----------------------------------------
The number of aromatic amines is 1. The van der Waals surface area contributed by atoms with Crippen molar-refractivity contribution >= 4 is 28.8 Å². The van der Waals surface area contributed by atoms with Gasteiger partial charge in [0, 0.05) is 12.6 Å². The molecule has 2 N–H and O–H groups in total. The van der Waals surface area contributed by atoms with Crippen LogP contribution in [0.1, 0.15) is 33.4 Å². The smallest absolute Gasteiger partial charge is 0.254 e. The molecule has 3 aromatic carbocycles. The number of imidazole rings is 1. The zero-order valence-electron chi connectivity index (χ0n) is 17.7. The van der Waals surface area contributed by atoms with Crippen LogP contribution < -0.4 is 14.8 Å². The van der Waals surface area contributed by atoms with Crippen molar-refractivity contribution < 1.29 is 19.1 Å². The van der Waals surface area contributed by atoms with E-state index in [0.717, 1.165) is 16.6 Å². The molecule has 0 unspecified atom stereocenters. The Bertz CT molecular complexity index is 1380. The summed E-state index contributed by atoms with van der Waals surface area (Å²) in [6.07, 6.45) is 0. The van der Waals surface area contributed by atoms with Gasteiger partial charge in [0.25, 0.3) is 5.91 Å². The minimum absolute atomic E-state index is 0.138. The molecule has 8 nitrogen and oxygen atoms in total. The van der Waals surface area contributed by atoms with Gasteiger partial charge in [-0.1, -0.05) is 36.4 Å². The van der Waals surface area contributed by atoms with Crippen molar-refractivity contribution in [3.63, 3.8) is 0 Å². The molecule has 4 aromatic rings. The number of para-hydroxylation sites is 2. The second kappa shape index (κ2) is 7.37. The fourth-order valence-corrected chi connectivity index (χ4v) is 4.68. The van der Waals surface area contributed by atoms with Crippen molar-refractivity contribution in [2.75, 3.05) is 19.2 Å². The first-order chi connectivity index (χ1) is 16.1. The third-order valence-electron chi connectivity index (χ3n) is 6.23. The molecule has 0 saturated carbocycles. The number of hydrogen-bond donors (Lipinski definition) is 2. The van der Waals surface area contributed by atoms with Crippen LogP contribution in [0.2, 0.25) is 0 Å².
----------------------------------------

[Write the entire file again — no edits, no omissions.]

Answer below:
The number of aromatic amines is 1. The van der Waals surface area contributed by atoms with Crippen molar-refractivity contribution >= 4 is 28.8 Å². The van der Waals surface area contributed by atoms with Gasteiger partial charge in [0, 0.05) is 12.6 Å². The molecule has 2 N–H and O–H groups in total. The van der Waals surface area contributed by atoms with Crippen LogP contribution in [0.1, 0.15) is 33.4 Å². The smallest absolute Gasteiger partial charge is 0.254 e. The molecule has 3 aromatic carbocycles. The number of imidazole rings is 1. The zero-order valence-electron chi connectivity index (χ0n) is 17.7. The van der Waals surface area contributed by atoms with Crippen LogP contribution < -0.4 is 14.8 Å². The van der Waals surface area contributed by atoms with Crippen molar-refractivity contribution < 1.29 is 19.1 Å². The van der Waals surface area contributed by atoms with E-state index in [0.717, 1.165) is 16.6 Å². The molecule has 0 unspecified atom stereocenters. The Bertz CT molecular complexity index is 1380. The summed E-state index contributed by atoms with van der Waals surface area (Å²) in [6.07, 6.45) is 0. The van der Waals surface area contributed by atoms with Gasteiger partial charge in [0.25, 0.3) is 5.91 Å². The minimum absolute atomic E-state index is 0.138. The molecule has 8 nitrogen and oxygen atoms in total. The van der Waals surface area contributed by atoms with Gasteiger partial charge in [-0.1, -0.05) is 36.4 Å². The van der Waals surface area contributed by atoms with Crippen molar-refractivity contribution in [3.63, 3.8) is 0 Å². The molecule has 4 aromatic rings. The number of para-hydroxylation sites is 2. The second kappa shape index (κ2) is 7.37. The fourth-order valence-corrected chi connectivity index (χ4v) is 4.68. The van der Waals surface area contributed by atoms with Crippen molar-refractivity contribution in [2.75, 3.05) is 19.2 Å². The first-order chi connectivity index (χ1) is 16.1. The third-order valence-electron chi connectivity index (χ3n) is 6.23. The molecule has 0 saturated carbocycles. The number of hydrogen-bond donors (Lipinski definition) is 2. The van der Waals surface area contributed by atoms with Crippen LogP contribution in [0.2, 0.25) is 0 Å².